We generally assume that when people enter the legal divorce process, they’ve come to accept the reality that divorce is inevitable.
Even therapists and lawyers tend to assume that when the papers are filed, ambivalence about divorcing is gone and the only task ahead is to help couples have a constructive end to their marriage. However, recent research is showing that these assumptions aren’t founded. In fact, many divorcing people aren’t sure they want their marriage to end. This post is going to be a lot more technical, so bear with me.
**Are you experiencing divorce ambivalence? It’s not too late to see if your marriage is salvageable. Reach out to your local discernment counselor for help.**
The first empirical study on attitudes toward reconciliation during the divorce process was conducted by Doherty, Peterson and Willoughby (2011), who surveyed a sample of 2,484 divorcing parents.
They found that about 25% of individual parents believed their marriage could still be saved, and about 30% indicated an interest in reconciliation services.
That study was replicated by Hawkins, Willoughby and Doherty (2012) who found similar levels of belief that the marriage could be saved (26%) as well as interest in reconciliation services (35%).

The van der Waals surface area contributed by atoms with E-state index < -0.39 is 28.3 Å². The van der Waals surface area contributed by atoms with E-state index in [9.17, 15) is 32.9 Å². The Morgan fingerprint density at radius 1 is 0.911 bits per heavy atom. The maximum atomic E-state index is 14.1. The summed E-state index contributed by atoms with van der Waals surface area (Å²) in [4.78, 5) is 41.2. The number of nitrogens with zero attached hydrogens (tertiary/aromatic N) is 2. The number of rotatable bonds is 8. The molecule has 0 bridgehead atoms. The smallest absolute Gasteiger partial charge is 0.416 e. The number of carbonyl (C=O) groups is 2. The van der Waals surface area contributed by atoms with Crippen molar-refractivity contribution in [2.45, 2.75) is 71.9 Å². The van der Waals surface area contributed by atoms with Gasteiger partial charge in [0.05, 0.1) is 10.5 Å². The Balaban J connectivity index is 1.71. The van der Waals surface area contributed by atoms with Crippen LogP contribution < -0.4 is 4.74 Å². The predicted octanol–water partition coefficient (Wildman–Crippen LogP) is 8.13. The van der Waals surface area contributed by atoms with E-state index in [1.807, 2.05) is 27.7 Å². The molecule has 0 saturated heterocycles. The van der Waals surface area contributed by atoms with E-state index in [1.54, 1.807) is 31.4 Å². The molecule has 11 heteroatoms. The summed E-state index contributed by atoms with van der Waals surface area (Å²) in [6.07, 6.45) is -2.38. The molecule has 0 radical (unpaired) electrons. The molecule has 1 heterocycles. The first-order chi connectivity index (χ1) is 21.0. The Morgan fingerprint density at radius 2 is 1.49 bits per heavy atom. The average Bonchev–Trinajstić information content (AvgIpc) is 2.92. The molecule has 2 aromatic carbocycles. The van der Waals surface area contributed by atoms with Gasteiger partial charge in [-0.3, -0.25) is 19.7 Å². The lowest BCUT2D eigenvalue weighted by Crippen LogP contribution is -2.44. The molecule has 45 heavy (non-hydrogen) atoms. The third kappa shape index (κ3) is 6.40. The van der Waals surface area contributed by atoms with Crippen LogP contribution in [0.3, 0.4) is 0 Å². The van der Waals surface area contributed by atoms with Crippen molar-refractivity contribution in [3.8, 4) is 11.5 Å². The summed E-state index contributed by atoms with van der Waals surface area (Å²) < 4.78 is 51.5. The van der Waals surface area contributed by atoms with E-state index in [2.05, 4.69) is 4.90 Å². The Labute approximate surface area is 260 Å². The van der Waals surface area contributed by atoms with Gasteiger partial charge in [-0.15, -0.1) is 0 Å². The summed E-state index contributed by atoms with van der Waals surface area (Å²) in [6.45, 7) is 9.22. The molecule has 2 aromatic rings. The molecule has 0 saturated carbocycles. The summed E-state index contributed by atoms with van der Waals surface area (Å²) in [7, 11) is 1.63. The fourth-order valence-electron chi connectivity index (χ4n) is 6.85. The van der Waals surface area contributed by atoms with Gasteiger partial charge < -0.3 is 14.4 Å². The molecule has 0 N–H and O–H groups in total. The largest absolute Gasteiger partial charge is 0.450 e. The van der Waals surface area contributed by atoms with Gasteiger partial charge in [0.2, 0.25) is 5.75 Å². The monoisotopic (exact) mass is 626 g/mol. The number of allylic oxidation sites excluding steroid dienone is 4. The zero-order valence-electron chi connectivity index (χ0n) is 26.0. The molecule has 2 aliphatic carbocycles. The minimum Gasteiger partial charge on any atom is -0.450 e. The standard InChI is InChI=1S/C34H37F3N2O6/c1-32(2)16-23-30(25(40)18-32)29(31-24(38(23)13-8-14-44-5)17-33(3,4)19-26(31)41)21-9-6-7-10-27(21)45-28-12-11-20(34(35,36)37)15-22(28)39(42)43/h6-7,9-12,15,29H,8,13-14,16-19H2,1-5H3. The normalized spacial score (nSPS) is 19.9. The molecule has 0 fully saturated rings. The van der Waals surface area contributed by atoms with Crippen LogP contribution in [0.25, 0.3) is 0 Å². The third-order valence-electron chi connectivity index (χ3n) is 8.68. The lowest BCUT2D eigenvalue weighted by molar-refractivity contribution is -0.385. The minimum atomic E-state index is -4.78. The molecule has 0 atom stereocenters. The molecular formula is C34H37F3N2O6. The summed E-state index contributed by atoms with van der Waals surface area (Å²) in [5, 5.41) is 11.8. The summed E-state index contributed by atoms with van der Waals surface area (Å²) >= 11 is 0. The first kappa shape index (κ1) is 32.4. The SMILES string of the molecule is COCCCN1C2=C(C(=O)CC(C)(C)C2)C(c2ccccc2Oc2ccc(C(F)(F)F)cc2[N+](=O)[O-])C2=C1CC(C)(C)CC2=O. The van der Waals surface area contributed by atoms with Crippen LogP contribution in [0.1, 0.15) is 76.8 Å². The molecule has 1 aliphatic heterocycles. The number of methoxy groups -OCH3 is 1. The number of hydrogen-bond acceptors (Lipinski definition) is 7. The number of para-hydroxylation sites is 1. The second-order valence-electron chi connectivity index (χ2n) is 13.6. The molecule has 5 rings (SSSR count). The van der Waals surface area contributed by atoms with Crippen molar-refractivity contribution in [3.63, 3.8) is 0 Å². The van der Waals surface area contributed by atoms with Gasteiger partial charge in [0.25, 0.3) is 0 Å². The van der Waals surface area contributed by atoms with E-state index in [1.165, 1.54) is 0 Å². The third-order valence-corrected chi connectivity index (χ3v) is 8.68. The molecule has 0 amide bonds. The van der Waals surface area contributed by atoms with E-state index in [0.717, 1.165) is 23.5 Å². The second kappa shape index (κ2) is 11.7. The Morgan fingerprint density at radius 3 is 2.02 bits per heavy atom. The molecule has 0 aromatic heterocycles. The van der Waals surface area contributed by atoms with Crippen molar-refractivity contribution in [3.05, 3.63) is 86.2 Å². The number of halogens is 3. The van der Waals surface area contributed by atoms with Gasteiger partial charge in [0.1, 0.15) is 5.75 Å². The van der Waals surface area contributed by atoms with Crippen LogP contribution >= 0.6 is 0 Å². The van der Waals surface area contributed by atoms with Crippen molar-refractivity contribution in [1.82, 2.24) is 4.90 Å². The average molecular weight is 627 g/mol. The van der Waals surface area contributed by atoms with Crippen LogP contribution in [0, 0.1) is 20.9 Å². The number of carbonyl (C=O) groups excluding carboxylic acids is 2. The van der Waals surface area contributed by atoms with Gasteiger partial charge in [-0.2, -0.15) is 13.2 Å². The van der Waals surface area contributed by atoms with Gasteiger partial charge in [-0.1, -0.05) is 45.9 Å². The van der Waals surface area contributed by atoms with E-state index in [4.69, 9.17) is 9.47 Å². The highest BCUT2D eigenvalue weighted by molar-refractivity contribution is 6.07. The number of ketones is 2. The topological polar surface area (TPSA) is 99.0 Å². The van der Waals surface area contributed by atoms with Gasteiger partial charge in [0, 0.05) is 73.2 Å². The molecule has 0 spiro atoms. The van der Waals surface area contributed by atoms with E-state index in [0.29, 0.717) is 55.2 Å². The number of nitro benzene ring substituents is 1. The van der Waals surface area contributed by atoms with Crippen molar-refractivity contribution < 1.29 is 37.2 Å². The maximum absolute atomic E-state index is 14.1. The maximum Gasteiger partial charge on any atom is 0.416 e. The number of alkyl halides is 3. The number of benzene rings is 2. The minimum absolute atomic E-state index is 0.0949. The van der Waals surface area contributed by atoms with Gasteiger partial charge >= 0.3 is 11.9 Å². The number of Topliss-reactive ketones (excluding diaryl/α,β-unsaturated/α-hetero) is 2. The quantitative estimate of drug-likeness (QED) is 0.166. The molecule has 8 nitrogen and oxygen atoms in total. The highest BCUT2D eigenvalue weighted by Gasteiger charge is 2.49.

A third study (Doherty, Harris, and Wilde, 2016) asked about specific attitudes towards the divorce in a sample of 624 individual parents who had filed for divorce. This study found that just two thirds of participants were certain they wanted it. The rest were ambivalent or actively did not want the divorce. Parents who were not certain about the divorce were highly interested in help to save their marriage.
Keep in mind that all of these studies were conducted with people who were well into the divorce process. Unpublished data from clients in initial consultation with lawyers has found that half of initial clients were ambivalent about getting divorce or didn’t want it.
Other surveys of divorced people have found indicators of ambivalence about divorce. Several surveys reported that half of divorced individuals wished that they had worked harder to overcome their marital differences and avoid divorce (see Hawkins & Fackrell, 2009 for summary). Heatheringon and Kelley (2002) reported that in 75% of divorced couples, at least one partner had regrets about the decision to divorce a year after the breakup.
In a qualitative study, Knox and Corte (2007) found striking levels of rethinking among currently separated couples. They reported:
“Clearly, one effect of involvement in the process of separation was a re-evaluation of the desirability of initiating a separation to the degree that they would alert others contemplating separation/divorce to rethink their situation and to attempt reconciliation”
In summary, research now shows that divorce ambivalence is widespread among people who have entered the divorce process. It’s not over just because the legal divorce process has begun.